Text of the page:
New gastroenterology facility gets to work

Gastroenterology clinical director Dr Jason Hill holds a gastroscope in one of the procedure...
Gastroenterology clinical director Dr Jason Hill holds a gastroscope in one of the procedure rooms. Photo: Linda Robertson
The southern region’s first colonoscopy under the national bowel screening programme will be carried out today in Dunedin Hospital’s new gastroenterology department.

The $3.2 million facility increases the amount of space for staff and patients.

The department will be opened officially on Friday, but staff moved to their new quarters late last week, and the first procedures were performed yesterday.

Today’s colonoscopy marks another milestone since Southern became the first South Island DHB to join what will eventually be a national screening programme: New Zealand has one of the highest rates of bowel cancer in the world, and Southern district has one of the highest rates in the country.

The screening programme will see around 51,000 eligible 60-to-74-year-olds invited to participate over the next two years.

"We are expecting about 50% more work based on the screening programme in the first couple of years," gastroenterology clinical director Jason Hill said.

"Because we have bigger space and more rooms, I don’t think that will be a problem: our current wait time for people on the endoscopy programme is two weeks and our wait for non-urgent patients is only three weeks — I don’t think we are going to blow that out at all."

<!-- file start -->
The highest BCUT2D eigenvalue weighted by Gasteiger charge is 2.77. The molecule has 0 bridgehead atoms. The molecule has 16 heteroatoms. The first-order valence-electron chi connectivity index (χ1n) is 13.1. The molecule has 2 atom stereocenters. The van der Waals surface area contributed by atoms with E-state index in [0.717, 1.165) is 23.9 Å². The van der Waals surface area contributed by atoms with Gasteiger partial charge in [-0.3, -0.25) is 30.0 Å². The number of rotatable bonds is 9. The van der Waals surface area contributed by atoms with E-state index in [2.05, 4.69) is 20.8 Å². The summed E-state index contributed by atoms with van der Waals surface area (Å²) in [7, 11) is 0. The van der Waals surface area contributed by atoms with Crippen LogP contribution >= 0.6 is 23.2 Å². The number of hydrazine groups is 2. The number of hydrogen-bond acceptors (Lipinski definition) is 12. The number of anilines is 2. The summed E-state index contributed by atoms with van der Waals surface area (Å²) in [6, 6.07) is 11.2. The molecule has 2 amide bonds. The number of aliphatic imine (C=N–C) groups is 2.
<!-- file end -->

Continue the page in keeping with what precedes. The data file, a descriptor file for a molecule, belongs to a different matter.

The department has two endoscopy suites, with a third yet to be commissioned — enough capacity to carry out an additional 300-350 colonoscopies expected to be performed as part of the programme.

The suites will be operating at near full capacity almost immediately: each room can do 10 sessions a week, and 19 patients have been booked in for the first week.

The suites can be turned into emergency operating theatres.

"The third room is not commissioned, and that’s primarily because of money," Dr Hill said.

"But I suspect by this time next year they will have commissioned it because we have the work already, which is fine."

The new department also has a gastrointestinal treatment room, separate admission and discharge rooms and changing rooms, and a 10-bed, seven-seat recovery area.

"We couldn’t be happier with the way it turned out," Dr Hill said.

mike.houlahan@odt.co.nz

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